All of us have the ambition to be happy at work – not only does it give you greater job satisfaction but it can also improve your mental health and wellbeing. As you spend a significant amount of your day in the workplace, you must be content with your job and the company you work for. On most occasions, this falls on the responsibility of employers; however, there are many strategies you can take on board to make your professional life much easier and enjoyable for you. In this guide, we’re going to look at five ways you can stay happy at work:
1. Choose a career you enjoy
The first thing first is to choose a job you enjoy. We spend a large proportion of our adult lives in employment, so you should look forward to starting work as opposed to dreading it. A satisfying job should either allow you to put your skills into practice, link in with your hobbies, or is something you’re passionate about and gives you a sense of accomplishment. Just remember that everyone has bad days at work, so there may be occasions when you become stressed or frustrated on occasion – but don’t throw in the towel. Acknowledge the situation and wake up with a fresh attitude the following day.
2. Ask for feedback frequently
It’s natural to feel apprehensive about being given feedback regarding your performance at work, but it could be the push in the right direction to achieve. Constructive advice from your employer or mentor will allow you to see where improvements can be made, which should, in turn, enhance your personal development and help you succeed in the long term.
3. Avoid negativity
Staying happy at work means blanking out negativity (and especially gossip) which can further develop into more serious issues. Regardless of how optimistic you deem yourself to be, being surrounded by negative individuals could start to affect your mental health, so it’s best to make a quick break. If possible, surround yourself with coworkers who uplift you and bring positivity to your day. If you’re struggling with those you happen to be working with, it may be worth talking to your boss about new rearrangements, such as sitting at another desk or becoming part of a new team.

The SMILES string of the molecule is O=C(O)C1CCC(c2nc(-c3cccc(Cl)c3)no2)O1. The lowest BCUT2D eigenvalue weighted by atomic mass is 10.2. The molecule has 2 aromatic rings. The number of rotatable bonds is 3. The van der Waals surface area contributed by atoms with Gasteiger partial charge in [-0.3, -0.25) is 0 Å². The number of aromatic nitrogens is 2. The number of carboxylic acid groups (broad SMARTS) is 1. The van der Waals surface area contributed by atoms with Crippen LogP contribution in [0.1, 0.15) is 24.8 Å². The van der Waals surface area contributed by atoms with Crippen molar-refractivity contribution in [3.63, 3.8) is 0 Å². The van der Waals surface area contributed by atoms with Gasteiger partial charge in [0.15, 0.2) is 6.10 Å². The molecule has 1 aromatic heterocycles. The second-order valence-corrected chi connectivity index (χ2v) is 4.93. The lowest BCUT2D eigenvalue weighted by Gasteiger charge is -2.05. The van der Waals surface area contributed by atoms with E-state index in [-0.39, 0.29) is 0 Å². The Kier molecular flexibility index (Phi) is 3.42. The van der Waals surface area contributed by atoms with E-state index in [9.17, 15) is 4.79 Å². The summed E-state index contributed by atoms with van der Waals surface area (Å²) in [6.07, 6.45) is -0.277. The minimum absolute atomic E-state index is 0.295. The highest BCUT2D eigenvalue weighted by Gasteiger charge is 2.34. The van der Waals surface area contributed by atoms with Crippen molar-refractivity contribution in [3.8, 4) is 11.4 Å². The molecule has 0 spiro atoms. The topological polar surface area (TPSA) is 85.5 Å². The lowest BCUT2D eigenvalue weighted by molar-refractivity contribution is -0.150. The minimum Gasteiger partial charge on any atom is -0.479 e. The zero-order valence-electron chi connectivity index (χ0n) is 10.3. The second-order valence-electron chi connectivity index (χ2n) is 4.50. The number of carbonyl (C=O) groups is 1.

4. Make friends
Following on from the previous pointer, making friends at work is sure to positively impact both your personal and professional life. Given the number of hours you spend in the office, it’s important you have a small handful of people that support you professionally but also make great friends outside of work.
To further build workplace relationships, you could suggest having ‘virtual water cooler’ chats with your colleagues – especially if most of the team is remote and employees aren’t able to communicate socially on a regular basis. Discover more here.
5. Keep job searching
If you’re currently in a job that is making you anxious or miserable, whether it be as a result of toxicity or the nature of the job, you would be better off getting back on the job hunt. You don’t have to hand your notice in immediately, but putting yourself out there and finding new opportunities will open your eyes to what else you could achieve if you put your mind to it.